The “creepy kid” subgenre of horror films has been just about done to death, but thanks largely to a solid cast, Orphan overcomes its own ludicrously slapdash plot and stands as one of the better horror films released in 2009.
The film revolves around John and Kate (played by Peter Sarsgaard and Vera Farmiga, respectively), a married couple with two children. In the film’s grim opening scene, we learn Kate miscarried the couple’s third child. From there we flash forward an indeterminate amount of time and get a few quick scenes to introduce the couple’s kids. Their eldest child Daniel is played by Jimmy Bennett, while their younger daughter is Max, played by Aryana Engineer.
Long story short, the couple decide to adopt, and before you know it, they’re introduced to Esther, a seemingly introverted young girl who charms them immediately. They bring her home and things are peachy for awhile until, of course, it all goes horribly awry, leading to a third act that’s as outlandish as it is violent.
As stated, the cast deserves a lot of credit for keeping this film more or less on the rails. Farmiga’s Kate is clearly damaged goods right from the get-go – haunted by her past and always just one drink away from lapsing back into alcohol addiction. It’s a pretty cliché character, and could’ve been terrible with a lesser actress in the role, but she definitely pulls it off.
The same can be said for Sarsgaard. As John, he’s basically just required to be clueless, but he’s clueless in a way that feels somewhat plausible, and he comes across as a reasonably normal guy who’s in way, way over his head.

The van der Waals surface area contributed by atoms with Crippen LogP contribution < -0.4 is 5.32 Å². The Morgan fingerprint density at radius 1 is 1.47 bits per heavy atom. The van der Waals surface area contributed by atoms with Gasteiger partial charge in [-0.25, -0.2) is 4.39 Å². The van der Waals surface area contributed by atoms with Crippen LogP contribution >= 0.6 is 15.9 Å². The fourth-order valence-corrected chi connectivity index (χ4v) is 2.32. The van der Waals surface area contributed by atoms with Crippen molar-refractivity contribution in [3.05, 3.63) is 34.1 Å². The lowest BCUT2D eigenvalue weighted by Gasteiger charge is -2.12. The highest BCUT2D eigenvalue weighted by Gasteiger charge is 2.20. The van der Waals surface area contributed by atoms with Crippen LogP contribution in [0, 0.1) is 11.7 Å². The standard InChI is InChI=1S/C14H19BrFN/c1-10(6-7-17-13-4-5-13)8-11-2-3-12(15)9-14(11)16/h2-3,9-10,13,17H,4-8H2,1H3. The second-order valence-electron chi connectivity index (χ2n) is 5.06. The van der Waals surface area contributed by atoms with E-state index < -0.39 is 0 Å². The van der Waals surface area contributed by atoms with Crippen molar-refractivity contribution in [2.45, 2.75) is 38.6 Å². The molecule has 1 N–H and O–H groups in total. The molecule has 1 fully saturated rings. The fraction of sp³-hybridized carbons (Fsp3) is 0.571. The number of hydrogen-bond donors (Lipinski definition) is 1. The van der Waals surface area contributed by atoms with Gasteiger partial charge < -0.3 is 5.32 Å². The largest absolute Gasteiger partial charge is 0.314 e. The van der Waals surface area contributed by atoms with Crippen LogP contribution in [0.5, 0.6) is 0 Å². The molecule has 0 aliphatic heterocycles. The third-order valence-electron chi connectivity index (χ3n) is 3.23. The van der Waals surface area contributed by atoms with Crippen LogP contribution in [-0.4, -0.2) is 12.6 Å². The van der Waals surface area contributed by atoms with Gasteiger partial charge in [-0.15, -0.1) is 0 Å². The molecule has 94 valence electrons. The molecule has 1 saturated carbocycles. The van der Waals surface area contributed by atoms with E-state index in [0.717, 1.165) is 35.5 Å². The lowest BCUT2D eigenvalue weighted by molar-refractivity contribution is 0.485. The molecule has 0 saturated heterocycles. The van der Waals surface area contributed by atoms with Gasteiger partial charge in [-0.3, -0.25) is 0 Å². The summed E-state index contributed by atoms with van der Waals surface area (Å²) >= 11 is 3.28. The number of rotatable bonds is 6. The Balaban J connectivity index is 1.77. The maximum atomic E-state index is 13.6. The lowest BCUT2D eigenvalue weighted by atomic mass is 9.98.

The real finds in the cast are the two young girls. First is Isabelle Fuhrmann, who got a lot of praise for her performance as Esther, and rightly so. She dives into the role, alternately grinning and scowling with equal menace, driving a wedge between her foster parents with almost laughable ease. Esther is meant to be from Russia, and Fuhrmann’s accent gets a little ridiculous at times, but it really just adds to the over the top feel of the film. Cheesy dialogue spoken in a bad accent? Sold!
For me though, Aryana Engineer completely steals the show as Max. Engineer is hearing impaired, but she communicates better with her facial expressions and signing than many young actresses do with their voices. And she was only six at the time Orphan was filmed. Here’s hoping she continues on with acting and gives some of the other great young actresses of recent years – like Dakota Fanning or Chloe Moretz – a run for their money.
Ultimately, Engineer’s role in the film only exists because having a hearing impaired character in the story allows the director to orchestrate certain sequences later on. But her performance gives life to what could’ve easily been a very flat, one-dimensional character, so she deserves kudos for that.
From a technical standpoint, everything about the direction of the film feels pretty much like standard horror. It’s got the usual “mirror scare” gags, plus tons of sequences where the music swells and the camera pushes in dramatically to reveal… Absolutely nothing. Director Jaume Collet-Serra never really succeeds at building tension, and at a little over two hours, one can’t help but think his film could’ve used another pass in the editing room. That said, what the film lacks in subtlety, it makes up in violent mayhem. Plus it looks nice, and the shots are well composed, so give cinematographer Jeff Cutter some credit.
Orphan is the kind of movie whose plot falls apart if you stop and think for about two seconds, but it’s stylish and fun and preposterous and the actors do their best to sell it. So check it out if you get a chance.